- Major use cases: Customer and user-facing tools: A new enhanced version of the Resume Screener bot, for instance, is useful for human resources and recruitment
The bots at AutomationEdge are said to offer “hyperautomation” through a mixture of classic API interaction and the sophisticated AI found in bots such as the “CogniBot.” The focus is interacting with web pages, databases such as SAP, and Excel spreadsheets. The AI helps manage chatbots connected to customers through a chat session. Many of the bots in the bot store are preconfigured for specific industries or sections of a business, such as human resources or customer relations. AutomationEdge also offers a free version that’s limited in time, steps, and reach. Some AI-driven options such as CogniBot aren’t included. A cloud-based service is also available for those who don’t want to install it.
- Major features: Excel automation for spreadsheet interface; legacy system integration such as SAP and other mainframe tools
- Major use cases: Chatbot management; front-, middle-, and back-office document processing
Blue Prism, one of the earliest RPA companies that began in 2012, pushes “intelligent automation” that mixes more AI into the process to simplify scaling and adaptive processes. The emphasis is on using AI and machine learning to smooth the way the bots behave over time. You string together a sequence of actions at the beginning, but then each action generates statistics that can be used to train and improve the choices made. The company also maintains a digital exchange where third-party plugins and add-ons can be purchased to extend the powers by creating connections with traditional databases such as MySQL, larger providers such as AWS, and social media outlets suc as Twitter.
- Major features: Big investment in AI, including machine vision and sentiment analysis; the Decipher feature in Version 7 offers more options for detecting and extracting structure from scanned documents
- Major use cases: Differentiating customer experiences by integrating more data sources; compliance and data integrity
The RPA Designer from Cyclone is a low-code option for integrating multiple tools into a cohesive, automated workflow. Effective OCR and machine learning from the AI designer can help, and Mobile Designer tackles workflows that require the use of mobile platforms. The bots can run locally or in Easy Work, Cyclone’s cloud option.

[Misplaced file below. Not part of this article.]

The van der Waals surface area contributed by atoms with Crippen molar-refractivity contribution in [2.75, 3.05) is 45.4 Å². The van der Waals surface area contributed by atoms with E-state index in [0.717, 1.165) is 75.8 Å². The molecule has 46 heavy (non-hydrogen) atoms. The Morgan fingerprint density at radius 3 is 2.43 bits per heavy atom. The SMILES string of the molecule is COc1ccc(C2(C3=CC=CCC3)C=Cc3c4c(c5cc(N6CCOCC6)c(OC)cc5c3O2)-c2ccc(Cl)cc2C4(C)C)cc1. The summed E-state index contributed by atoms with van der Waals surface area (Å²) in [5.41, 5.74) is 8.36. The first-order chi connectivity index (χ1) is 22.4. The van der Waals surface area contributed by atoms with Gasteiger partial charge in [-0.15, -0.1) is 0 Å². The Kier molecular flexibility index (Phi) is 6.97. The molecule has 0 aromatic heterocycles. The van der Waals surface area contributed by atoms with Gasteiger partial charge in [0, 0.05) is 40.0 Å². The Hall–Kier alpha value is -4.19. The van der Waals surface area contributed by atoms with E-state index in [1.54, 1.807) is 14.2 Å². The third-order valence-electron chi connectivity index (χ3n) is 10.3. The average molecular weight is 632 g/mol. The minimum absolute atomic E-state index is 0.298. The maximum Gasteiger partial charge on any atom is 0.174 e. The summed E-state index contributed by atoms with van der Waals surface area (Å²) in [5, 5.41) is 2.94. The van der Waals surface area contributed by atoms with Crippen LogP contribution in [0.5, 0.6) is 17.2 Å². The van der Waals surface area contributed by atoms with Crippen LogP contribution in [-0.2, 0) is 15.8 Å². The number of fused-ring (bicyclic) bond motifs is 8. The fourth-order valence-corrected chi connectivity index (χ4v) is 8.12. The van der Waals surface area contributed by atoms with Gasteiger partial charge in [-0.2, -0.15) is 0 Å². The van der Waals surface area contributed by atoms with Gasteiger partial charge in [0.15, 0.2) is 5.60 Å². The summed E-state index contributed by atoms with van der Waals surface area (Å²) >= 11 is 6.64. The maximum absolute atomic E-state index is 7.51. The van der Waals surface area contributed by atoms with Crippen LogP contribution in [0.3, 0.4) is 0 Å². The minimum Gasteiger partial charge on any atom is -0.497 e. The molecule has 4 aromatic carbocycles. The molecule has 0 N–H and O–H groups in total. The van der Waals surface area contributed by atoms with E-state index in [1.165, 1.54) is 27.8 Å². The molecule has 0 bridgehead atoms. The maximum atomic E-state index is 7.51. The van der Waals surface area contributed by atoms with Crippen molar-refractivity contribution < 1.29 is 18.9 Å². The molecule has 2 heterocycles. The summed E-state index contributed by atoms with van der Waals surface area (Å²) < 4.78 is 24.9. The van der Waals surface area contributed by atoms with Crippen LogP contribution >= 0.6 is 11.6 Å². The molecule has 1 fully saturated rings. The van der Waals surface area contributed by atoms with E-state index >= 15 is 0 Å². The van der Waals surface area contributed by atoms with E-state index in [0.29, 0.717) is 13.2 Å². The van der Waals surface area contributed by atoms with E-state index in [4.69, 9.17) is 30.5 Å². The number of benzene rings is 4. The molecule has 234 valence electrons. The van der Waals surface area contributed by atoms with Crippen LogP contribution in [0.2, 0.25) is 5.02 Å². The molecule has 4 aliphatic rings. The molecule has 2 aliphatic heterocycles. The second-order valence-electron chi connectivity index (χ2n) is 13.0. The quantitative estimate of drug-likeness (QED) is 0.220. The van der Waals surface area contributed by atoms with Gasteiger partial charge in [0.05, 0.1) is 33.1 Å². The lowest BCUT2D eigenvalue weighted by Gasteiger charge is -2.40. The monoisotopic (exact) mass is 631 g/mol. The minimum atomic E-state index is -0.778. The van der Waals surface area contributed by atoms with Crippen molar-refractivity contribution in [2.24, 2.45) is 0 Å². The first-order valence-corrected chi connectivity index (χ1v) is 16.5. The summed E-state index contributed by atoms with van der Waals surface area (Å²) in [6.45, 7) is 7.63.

- Major features: Built for the Chinese market with plugins tackling major platforms and services
- Major use cases: A wide range of markets, including mobile
TruBots, the name Datamatics gives its individual programs, are created with TruBot Designer, a tool that enables you to create and edit the software. It begins by watching keystrokes and mouse clicks with a “Universal Recorder.” Much of the work can be accomplished by dragging and dropping components in a visual designer, but developers can also adjust the system-generated code in an IDE. The bots can be coordinated with TruBot Cockpit, and the system emphasizes text processing with special tools for scanning images (TruBot OCR) and making sense of unstructured text (TruBot Neuro). The TruBot Personal application can also be installed on your own machine for handling more personal tasks, something Datamatics calls the “democratization of RPA.”
- Major features: Integration with AI for OCR and language analysis; mainframe integration; desktop version
- Major use cases: Chatbot and call center support; desktop automation
The AssistEdge system helps build out your data processing infrastructure by integrating with major data sources and tracking users to discover common work patterns with AssistEdge Discover. Call centers and customer help portals can use AssistEdge Engage to automate the repetitive tasks of orchestrating multiple legacy systems. When possible, EdgeVerve lean on AI to provide contextual help and process incoming forms and other data. The machine vision system, for instance, offers OCR to speed form processing. The company also works closely with Finacle, a major provider of banking software. It also offers migration from desktop to a cloud solution, as well as an open source community edition.